Podcaster: Rob Webb
Organization: Physics teacher at Pequea Valley High School
Description: Mornings are for the planets this month, with Mercury, Mars, Jupiter, and Saturn all making appearances, including conjunctions of two different pairs of these planets. The Moon will pass by each of these planets, be full twice, and be eclipsed by Earth’s shadow, but only visibly in certain spots.
Bio: Rob Webb is a physics, astronomy, and sustainability teacher at Pequea Valley High School in Pennsylvania. His passions include teaching, astronomy, astrophotography, planetariums, running, reading, and golf. A proud graduate of Dickinson College in 2005, he also obtained a Master’s Degree in Science Education from Penn State University after conducting research in regards to the current state of planetariums in Pennsylvania. Feel free to contact him at email@example.com
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Mornings are for the planets this month, with Mercury, Mars, Jupiter, and Saturn all making appearances, including conjunctions of two different pairs of these planets. The Moon will pass by each of these planets, be full twice, and be eclipsed by Earth’s shadow, but only visibly in certain spots.
- Around Sunset – None
- Throughout the night – None
- Morning (SE) – Mercury (1st half of month), Mars, Jupiter, Saturn (2nd half of month)
- You MIGHT be able to catch Mercury about 10˚ above the horizon about half an hour before sunrise, which is around 7:30am, but only for the first week or two. Luckily, Saturn passes only ½˚ away on the morning of the 13th, making it a little easier to find.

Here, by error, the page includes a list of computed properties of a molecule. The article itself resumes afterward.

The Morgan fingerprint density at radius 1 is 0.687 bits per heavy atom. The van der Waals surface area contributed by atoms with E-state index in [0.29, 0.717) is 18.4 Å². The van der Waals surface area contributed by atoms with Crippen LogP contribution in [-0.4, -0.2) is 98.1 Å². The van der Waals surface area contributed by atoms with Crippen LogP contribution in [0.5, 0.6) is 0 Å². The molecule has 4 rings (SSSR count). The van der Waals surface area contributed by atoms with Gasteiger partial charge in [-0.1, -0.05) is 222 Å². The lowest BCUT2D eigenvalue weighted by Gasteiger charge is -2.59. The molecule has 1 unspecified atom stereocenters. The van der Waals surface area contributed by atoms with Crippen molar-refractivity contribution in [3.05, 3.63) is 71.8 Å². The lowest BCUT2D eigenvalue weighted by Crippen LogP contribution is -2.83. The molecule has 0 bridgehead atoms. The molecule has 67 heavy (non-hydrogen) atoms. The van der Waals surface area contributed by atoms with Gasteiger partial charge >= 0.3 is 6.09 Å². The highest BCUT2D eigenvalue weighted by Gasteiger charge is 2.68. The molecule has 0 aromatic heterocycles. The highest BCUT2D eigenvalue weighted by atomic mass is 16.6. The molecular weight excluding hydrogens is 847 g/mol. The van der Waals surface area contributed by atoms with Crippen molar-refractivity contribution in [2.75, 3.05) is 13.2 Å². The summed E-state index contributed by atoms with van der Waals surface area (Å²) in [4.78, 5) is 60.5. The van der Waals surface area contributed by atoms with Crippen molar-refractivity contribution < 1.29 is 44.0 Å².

- Not visible this month, on the other side of the Sun – superior conjunction
- Dim, but 30˚ high in the sky by 7am, rising around 3am. Look SE and find the red object near Jupiter and moving through Libra toward Scorpius throughout the month.
- About halfway through the month Saturn might be visible very low on the horizon, and easier to find on the 13th when Mercury is only ½˚ away. But the view just gets better every morning. By month’s end, Saturn rises at 5:30am and is 15˚ high at sunrise. Thus, Saturn’s season of morning appearances begins.
- Rises around 3am in early January, 2am in late January, to about 30˚ above the S horizon at sunrise, moving slowly through Libra.
Full Moon – 1st (Visible all night) – Happens to be a supermoon, which is when the Moon appears a tiny bit larger in the sky due to the coincidence of the Full Moon and the Moon being at perigee, or closest approach in its (slightly) elliptical orbit.
6th, 7th – Conjunction – Jupiter, Mars – Both mornings, look SSE after 3:30am but at least 20 minutes before sunrise, which is about 7:30am. Find bright Jupiter, with dimmer, but redder, Mars less than ½˚ away (half a pinky’s width held at arm’s length).
Last Quarter Moon – 8th (Visible from midnight into the morning)
11th – Close Encounter – Moon, Mars, Jupiter – After 3:00am find the Moon in the SE. Mars and Jupiter will both be within 5˚ to the right and down of the beautifully crescent Moon.